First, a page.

Originally Posted by MPBK
This is wrong information.
When you eat big gulps at a time, at irregular intervals, your body tries to store as much energy as it can (in the form of fat) because it doesn't know when the next meal will come. That's a neat evolution feature that is an advantage in the wild, but unfortunately, not desirable in contemporary urban lifestyle.
Many animals display this feature. For example, whales, bears, penguins, seals, etc. They spend the summer feeding and gorging themselves. They can increase their body weight by 2 or 3 times. All stored as fat. Then they eat almost nothing for long periods (either hibernation or food source dries out). Their bodies survive the winter on stored fat and they come out next spring and start a new cycle.
We humans solved the food source issue. The refrigerator eliminated "winter" and practically makes food available all year. The car eliminated the very basic of exercise (walking), and what we see today is the 2 to 3 times natural body weight all year long.
This is what I was taught my entire life, but it is simply no longer supported by scientific research (done on human metabolisms, humans do not hibernate), and is perpetuated simply by the fact that it has been "common knowledge" for so long, and perhaps a reluctance by many to continue to ingest (pun intended) the development of a topic once their opinion upon which has been formed.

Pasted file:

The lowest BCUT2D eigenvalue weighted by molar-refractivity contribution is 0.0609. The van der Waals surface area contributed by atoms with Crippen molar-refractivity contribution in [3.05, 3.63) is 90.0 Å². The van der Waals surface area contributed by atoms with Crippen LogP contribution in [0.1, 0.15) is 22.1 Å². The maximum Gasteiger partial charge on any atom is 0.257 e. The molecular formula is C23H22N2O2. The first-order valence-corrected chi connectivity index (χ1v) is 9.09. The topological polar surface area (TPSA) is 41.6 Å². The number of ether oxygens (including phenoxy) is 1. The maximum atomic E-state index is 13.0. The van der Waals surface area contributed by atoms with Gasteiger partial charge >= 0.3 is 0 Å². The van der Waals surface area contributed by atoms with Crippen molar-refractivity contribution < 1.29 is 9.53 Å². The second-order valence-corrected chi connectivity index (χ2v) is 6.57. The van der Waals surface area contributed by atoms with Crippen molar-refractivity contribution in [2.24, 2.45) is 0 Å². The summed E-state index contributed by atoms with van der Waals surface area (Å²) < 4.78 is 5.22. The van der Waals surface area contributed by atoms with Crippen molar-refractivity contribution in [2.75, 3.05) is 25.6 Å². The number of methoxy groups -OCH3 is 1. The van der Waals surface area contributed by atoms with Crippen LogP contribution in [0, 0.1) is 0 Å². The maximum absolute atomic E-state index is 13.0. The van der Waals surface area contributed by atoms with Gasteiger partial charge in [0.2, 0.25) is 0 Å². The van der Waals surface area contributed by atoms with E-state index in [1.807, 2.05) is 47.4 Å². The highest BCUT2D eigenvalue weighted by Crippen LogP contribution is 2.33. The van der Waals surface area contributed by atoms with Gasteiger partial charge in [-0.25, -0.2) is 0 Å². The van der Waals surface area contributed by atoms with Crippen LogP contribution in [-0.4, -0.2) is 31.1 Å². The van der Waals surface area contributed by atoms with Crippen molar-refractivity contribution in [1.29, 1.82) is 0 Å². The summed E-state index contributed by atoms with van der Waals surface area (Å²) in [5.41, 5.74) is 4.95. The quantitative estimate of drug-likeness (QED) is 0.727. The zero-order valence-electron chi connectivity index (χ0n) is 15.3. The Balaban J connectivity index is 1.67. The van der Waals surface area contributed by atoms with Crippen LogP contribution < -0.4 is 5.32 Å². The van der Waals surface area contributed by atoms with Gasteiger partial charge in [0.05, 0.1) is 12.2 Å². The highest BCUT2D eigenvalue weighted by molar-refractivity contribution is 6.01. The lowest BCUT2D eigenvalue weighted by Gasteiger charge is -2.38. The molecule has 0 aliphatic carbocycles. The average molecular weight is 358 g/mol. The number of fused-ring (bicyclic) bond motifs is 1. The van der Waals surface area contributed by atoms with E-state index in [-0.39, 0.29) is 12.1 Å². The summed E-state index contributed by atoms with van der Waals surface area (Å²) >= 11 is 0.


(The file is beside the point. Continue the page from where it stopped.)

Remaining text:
" De Castro (2004) found those that skip breakfast are more likely to overeat later. 1 Additionally, Schlundt et al (1992) and Stubbs et al (1996) found those that eat breakfast eat less fat throughout the day and are less prone to impulsive eating of familiar foods. 23 However, multiple studies have found that feeding frequency and timing does not have an effect on metabolic performance (Wilhelmine et al 1998) (Dallosso et al 1982) ( Verboeket van de Venne and Westerterp 1998) (Wolfram et al 1987). 4 5 6 7
In addition, Goldberg et al (1998) found that one’s metabolic rate while sleeping is roughly concurrent with one’s basal metabolic rate (BMR), which in combination with results from the previously mentioned studies suggests that there are no adverse metabolic effects from eating before sleeping.8
However, it is important if you are partaking in late night eating that you eat a prepared portion of food, as it’s been demonstrated that it’s common for individuals to overindulge late (Waller et al 2004). 9"
Links to original studies are cited